Acta Orthopaedica et Traumatologica Turcica
Research Articles

Biomechanical effect of increased number of suture strands on rotator cuff repair in a bovine model

1.

Department of Spine Surgery, Affiliated Hospital of Nantong University, University of Nantong, College of Medicine, Nantong, China

2.

Department of Hand Surgery, Affiliated Hospital of Nantong University, University of Nantong, College of Medicine, Nantong, China

3.

Department of Orthopedic Surgery, ASAN Medical Center, University of Ulsan, College of Medicine, Seoul, Korea

AOTT 2023; 57: 334-339
DOI: 10.5152/j.aott.2023.23042
Read: 303 Downloads: 118 Published: 11 October 2023

Objective: This study aimed to investigate if there was a link between the biomechanical properties and the number of suture strands in repairing a rotator cuff (RC) tear in a bovine model using the transosseous technique.

Methods: Fifty-four fresh tendons from bovine (mean age: 7.1 ± 0.5 months; range 6.5-7.5 months) and 1 humeral head from porcine (8.5 months) were used in this study. All the specimens had no apparent abnormalities. Using the transosseous structure, the RC tendon was detached from the greater tuberosity and randomly assigned to 3-strand, 4-strand, 5-strand, and 6-strand groups, with the glenohumeral abducted at 0° and 90°. Biomechanical tests were conducted to compare the groups' differences in the failure mode, pull-toextension load in the 1-, 2-, and 3-mm formations, and the maximum load. The analysis of variance test was performed to compare the results. Statistical significance was set at P < .05.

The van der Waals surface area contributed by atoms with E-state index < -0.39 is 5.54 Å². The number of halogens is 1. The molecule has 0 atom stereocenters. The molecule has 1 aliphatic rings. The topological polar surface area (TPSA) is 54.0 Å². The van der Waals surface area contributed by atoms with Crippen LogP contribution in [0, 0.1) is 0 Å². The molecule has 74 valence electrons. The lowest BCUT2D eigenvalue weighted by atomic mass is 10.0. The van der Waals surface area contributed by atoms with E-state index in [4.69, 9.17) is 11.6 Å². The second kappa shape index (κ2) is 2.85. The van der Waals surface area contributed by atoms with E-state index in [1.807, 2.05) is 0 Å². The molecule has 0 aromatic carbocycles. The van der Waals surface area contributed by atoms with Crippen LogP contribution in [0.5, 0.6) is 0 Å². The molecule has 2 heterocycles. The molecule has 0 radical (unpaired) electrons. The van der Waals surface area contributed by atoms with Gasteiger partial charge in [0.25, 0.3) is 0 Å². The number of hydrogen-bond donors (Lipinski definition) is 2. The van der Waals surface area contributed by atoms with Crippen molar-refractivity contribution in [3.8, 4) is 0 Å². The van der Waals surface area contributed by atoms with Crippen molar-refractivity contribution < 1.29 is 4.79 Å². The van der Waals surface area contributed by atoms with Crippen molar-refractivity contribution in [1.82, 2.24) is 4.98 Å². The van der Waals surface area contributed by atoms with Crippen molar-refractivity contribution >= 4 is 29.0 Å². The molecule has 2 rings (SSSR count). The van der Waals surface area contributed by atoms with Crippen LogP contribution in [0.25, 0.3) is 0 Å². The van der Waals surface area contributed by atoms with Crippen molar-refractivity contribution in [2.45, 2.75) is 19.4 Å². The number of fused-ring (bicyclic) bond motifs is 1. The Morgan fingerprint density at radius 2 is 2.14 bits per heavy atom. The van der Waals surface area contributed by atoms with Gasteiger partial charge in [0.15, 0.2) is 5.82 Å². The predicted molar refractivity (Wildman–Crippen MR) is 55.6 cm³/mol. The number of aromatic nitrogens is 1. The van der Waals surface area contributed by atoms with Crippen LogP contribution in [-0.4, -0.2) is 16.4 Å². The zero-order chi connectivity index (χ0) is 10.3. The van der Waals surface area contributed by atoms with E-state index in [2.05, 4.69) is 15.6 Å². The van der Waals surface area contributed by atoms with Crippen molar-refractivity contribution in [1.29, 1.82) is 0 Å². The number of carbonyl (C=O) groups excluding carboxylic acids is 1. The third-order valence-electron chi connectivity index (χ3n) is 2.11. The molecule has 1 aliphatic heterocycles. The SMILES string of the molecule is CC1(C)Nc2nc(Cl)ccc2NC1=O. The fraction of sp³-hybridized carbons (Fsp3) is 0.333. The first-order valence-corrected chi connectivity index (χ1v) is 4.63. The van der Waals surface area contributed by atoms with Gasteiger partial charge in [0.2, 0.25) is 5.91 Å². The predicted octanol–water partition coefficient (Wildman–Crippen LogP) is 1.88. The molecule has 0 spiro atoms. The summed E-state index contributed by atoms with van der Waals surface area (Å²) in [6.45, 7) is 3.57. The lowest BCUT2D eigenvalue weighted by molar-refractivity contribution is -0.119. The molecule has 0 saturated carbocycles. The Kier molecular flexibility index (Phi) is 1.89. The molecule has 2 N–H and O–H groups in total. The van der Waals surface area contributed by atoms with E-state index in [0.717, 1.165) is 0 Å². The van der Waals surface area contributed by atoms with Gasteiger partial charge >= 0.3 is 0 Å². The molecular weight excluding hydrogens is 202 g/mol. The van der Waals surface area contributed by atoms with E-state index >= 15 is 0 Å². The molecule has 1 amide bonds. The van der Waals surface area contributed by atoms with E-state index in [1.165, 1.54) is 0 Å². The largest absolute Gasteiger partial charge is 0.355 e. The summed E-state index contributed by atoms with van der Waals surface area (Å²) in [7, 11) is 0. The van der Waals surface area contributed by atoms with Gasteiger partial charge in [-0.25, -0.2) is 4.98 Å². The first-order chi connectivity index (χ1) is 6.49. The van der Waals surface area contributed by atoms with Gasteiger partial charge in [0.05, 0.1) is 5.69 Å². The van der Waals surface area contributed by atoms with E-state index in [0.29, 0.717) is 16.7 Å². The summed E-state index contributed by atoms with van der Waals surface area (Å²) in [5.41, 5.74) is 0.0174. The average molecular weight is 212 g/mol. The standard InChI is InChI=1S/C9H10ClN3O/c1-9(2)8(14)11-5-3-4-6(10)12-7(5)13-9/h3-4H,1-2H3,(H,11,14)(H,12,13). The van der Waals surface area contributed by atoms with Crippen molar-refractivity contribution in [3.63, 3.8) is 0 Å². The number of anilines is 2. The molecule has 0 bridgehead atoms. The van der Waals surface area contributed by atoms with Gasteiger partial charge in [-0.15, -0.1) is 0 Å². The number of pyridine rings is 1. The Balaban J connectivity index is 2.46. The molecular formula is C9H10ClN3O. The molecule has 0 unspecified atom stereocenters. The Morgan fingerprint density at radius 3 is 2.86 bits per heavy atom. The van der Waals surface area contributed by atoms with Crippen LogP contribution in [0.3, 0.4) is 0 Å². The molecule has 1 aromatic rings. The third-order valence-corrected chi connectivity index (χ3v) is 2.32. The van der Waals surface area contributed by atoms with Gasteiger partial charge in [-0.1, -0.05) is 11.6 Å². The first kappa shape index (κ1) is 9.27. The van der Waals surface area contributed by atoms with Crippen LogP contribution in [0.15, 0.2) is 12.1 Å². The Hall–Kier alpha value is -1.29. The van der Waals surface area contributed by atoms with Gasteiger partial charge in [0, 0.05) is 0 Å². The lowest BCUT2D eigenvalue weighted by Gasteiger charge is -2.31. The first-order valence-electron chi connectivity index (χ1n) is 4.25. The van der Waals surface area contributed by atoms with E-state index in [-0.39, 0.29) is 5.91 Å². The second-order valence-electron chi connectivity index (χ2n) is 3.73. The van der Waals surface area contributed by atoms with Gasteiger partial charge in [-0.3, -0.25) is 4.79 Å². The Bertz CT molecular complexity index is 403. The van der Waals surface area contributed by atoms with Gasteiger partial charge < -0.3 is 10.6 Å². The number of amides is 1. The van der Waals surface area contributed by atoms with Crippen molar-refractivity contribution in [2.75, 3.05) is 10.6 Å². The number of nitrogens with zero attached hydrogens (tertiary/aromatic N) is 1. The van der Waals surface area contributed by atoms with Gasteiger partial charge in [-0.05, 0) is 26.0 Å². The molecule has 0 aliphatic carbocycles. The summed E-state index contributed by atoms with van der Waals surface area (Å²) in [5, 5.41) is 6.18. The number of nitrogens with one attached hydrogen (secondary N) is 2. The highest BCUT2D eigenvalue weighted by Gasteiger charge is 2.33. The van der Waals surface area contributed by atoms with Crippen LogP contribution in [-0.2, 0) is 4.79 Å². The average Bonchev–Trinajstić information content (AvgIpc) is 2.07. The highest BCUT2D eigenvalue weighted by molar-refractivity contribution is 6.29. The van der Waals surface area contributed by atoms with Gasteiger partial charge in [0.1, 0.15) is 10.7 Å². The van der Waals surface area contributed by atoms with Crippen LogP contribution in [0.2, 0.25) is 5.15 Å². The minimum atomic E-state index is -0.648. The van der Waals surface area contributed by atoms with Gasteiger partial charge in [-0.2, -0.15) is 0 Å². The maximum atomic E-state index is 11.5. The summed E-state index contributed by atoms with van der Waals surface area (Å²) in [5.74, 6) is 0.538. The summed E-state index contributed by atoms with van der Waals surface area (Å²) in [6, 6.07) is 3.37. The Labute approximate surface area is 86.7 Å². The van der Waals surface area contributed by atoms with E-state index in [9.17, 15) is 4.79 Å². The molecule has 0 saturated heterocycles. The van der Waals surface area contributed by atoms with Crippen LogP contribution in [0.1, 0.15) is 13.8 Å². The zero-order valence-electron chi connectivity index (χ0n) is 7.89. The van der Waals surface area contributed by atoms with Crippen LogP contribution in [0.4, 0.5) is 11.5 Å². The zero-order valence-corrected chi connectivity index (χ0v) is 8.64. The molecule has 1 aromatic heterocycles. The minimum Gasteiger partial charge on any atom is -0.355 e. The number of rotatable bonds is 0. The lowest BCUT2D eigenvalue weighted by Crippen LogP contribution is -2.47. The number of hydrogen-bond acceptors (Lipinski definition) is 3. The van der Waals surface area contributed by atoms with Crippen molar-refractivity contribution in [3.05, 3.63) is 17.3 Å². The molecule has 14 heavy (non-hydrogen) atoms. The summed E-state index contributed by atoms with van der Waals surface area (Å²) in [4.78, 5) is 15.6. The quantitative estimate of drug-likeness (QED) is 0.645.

Results: No significant difference was observed among the groups concerning the tendon characteristics (all P ≥ .05). At 90° shoulder abduction, a significant difference was detected in the load between 3- and 5-strand groups for 1-mm gap formation (P=.049). No statistical differences were noted in the load at the gap displacements in the 1-, 2-, and 3-mm formations at 0° and 90° shoulder abduction (all P > .05). The maximum failure load and extension in maximal tension increased with the number of sutures.

Conclusion: The maximum load and ultimate extension increase with the number of sutures at both positions. The number of sutures was not an influencing factor of gap formation. Regarding the tear size and tension of the RC, choosing the appropriate number of strands individually instead of excessively increasing the number of sutures is advocated for RC repair.

Cite this article as: Cheng J, Li Z, Luo C, Ben H, Sun Y. Biomechanical effect of increased number of suture strands on rotator cuff repair in a bovine model. Acta Orthop Traumatol Turc., 2023;57(6):334-339.

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ISSN 1017-995X EISSN 2589-1294